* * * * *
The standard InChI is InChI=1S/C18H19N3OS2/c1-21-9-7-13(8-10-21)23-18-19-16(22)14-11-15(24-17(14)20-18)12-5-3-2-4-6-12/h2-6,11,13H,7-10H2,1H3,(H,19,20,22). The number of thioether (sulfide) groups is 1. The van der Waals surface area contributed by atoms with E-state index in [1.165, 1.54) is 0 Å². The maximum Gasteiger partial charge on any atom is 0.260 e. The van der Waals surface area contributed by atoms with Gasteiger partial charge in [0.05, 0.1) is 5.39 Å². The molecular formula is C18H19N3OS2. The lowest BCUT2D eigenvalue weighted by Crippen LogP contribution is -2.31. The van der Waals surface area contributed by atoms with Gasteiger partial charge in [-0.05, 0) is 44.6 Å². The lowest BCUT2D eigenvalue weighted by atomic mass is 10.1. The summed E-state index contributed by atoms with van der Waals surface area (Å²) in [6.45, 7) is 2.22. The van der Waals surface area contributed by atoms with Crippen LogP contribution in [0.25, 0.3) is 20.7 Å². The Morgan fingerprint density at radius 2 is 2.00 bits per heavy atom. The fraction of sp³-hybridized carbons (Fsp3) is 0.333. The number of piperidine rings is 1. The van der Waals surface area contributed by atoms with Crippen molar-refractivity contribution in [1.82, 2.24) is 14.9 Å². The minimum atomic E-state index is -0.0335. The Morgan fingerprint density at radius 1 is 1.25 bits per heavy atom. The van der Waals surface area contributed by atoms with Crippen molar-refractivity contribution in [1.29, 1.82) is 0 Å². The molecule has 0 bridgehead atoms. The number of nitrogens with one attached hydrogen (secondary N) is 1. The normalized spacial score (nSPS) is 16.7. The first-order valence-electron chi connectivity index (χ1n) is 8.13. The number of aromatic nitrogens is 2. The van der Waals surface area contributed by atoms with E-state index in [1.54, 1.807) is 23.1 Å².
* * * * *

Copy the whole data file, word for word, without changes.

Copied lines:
The standard InChI is InChI=1S/C18H19N3OS2/c1-21-9-7-13(8-10-21)23-18-19-16(22)14-11-15(24-17(14)20-18)12-5-3-2-4-6-12/h2-6,11,13H,7-10H2,1H3,(H,19,20,22). The number of thioether (sulfide) groups is 1. The van der Waals surface area contributed by atoms with E-state index in [1.165, 1.54) is 0 Å². The maximum Gasteiger partial charge on any atom is 0.260 e. The van der Waals surface area contributed by atoms with Gasteiger partial charge in [0.05, 0.1) is 5.39 Å². The molecular formula is C18H19N3OS2. The lowest BCUT2D eigenvalue weighted by Crippen LogP contribution is -2.31. The van der Waals surface area contributed by atoms with Gasteiger partial charge in [-0.05, 0) is 44.6 Å². The lowest BCUT2D eigenvalue weighted by atomic mass is 10.1. The summed E-state index contributed by atoms with van der Waals surface area (Å²) in [6.45, 7) is 2.22. The van der Waals surface area contributed by atoms with Crippen LogP contribution in [0.25, 0.3) is 20.7 Å². The Morgan fingerprint density at radius 2 is 2.00 bits per heavy atom. The fraction of sp³-hybridized carbons (Fsp3) is 0.333. The number of piperidine rings is 1. The van der Waals surface area contributed by atoms with Crippen molar-refractivity contribution in [1.82, 2.24) is 14.9 Å². The minimum atomic E-state index is -0.0335. The Morgan fingerprint density at radius 1 is 1.25 bits per heavy atom. The van der Waals surface area contributed by atoms with Crippen molar-refractivity contribution in [1.29, 1.82) is 0 Å². The molecule has 0 bridgehead atoms. The number of nitrogens with one attached hydrogen (secondary N) is 1. The normalized spacial score (nSPS) is 16.7. The first-order valence-electron chi connectivity index (χ1n) is 8.13. The number of aromatic nitrogens is 2. The van der Waals surface area contributed by atoms with E-state index in [1.54, 1.807) is 23.1 Å².